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Arizona’s Abortion Ban Repeal Is A Small Win, But A Bigger Test

When the Arizona Supreme Court reinstated the 1864 abortion ban earlier this month, it looked like the Grand Canyon state would be transported out of the 21st century and back to a time when people were property, the country was torn apart by civil war, and women had no rights any man was bound to respect. Fortunately, a last second repeal from the Arizona house seems like it will restore the status quo: An oppressive and insufficient 15 week period in which people can terminate pregnancies. It’s a small win for bodily autonomy, but the ease of imposing the 1864 law is a much more dangerous loss. Because Arizona’s temporary time warp could go national this election cycle. 

During arguments over the safety and legality of mifepristone in March, the country’s angry Facebook meme uncle, Justice Sam Alito, brought up a certain section of the U.S. legal code — 18 U.S.C. 1461 — as a potential limitation on the FDA’s power to allow the distribution of safe medicine abortion, hinting at the strategy that the anti-choice movement could use to stop abortion and contraception at the federal level without having to actually pass a new and deeply unpopular law to do so. The part of the legal code he referenced was passed in 1873, and it’s more commonly known as the Comstock Act.

The Comstock Act prevents any “obscene, lewd, or lascivious” writings, or “any article or thing designed or intended for the prevention of conception or procuring an abortion” [emphasis added] from being sent through the United States Postal Service. A 1909 addition also prevents sending any of these materials through private mail carriers, so that’s a no-go on FedEx or UPS. It’s a draconian imposition on the First Amendment, bodily autonomy, and personal privacy that nonetheless conservatives hope to revive as it has never been formally repealed from the books. And if they get their way this election cycle, it will return to being the law of the land.

The catastrophic implications of dragging us into 19th century views of morality and pregnancy will affect every area of the country — no matter what state laws or constitutions might say. Yes, Comstock will put a stop to mailing the pills that have become a lifeline for so many unwilling pregnant people around the country, but the consequences are far more insidious. Providers of abortions even in states where it remains legal and supported receive tools and supplies from other parts of the country and even other parts of the world via the postal service and common carriers. The law targets not merely abortion but contraception, meaning that shipping anything from morning after pills to IUDs to diaphragms to condoms could become illegal. And while the government won’t be able to catch every single incident of contraband, it makes the task of determining your own reproductive future tantamount to a crime. Family planning will become a risk many will be too afraid to take.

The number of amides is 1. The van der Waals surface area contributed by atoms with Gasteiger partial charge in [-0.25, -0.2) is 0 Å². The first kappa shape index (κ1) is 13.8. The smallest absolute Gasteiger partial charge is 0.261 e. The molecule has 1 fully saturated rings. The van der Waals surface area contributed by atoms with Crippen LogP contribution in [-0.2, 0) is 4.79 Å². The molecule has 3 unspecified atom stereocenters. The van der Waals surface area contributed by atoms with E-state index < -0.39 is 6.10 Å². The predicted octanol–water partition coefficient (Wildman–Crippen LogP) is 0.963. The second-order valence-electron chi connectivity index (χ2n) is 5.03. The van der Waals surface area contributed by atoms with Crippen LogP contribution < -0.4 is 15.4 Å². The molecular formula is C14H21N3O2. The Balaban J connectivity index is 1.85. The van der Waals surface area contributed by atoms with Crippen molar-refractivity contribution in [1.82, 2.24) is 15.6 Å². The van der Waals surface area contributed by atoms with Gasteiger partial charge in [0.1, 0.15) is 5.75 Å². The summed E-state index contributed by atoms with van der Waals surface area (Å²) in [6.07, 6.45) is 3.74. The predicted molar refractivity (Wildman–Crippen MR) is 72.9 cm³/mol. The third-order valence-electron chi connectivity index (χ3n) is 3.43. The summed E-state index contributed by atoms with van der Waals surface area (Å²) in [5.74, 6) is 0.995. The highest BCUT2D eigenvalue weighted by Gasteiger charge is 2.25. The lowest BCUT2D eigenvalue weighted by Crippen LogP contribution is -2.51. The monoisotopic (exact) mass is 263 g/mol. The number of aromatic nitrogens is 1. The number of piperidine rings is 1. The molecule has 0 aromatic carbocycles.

So Arizona is a test for all of us — those who think the country was best in the 19th century, and those who believe in securing autonomy, dignity, and human rights for the present and future. It looks like Republican legislators have caved to public pressure and cleared the first hurdle in repealing a law that should never have had force over the lives of modern people to begin with. But it’s no time to relax. As Arizona voters will be able to nullify the zombie law with a ballot initiative to amend the state constitution in November, voters around the country will be asked to do one better: Prevent the revival of Comstock by denying Republicans any power in Congress or the White House. Because unlike the time that these brutal laws were passed, all of us get to vote now.

Kaitlin Byrd
Kaitlin Byrd
Knows too much, thinks even more. Has infinite space in her heart for tea and breakfast for dinner. Really from New York, so always ready to cut a bitch.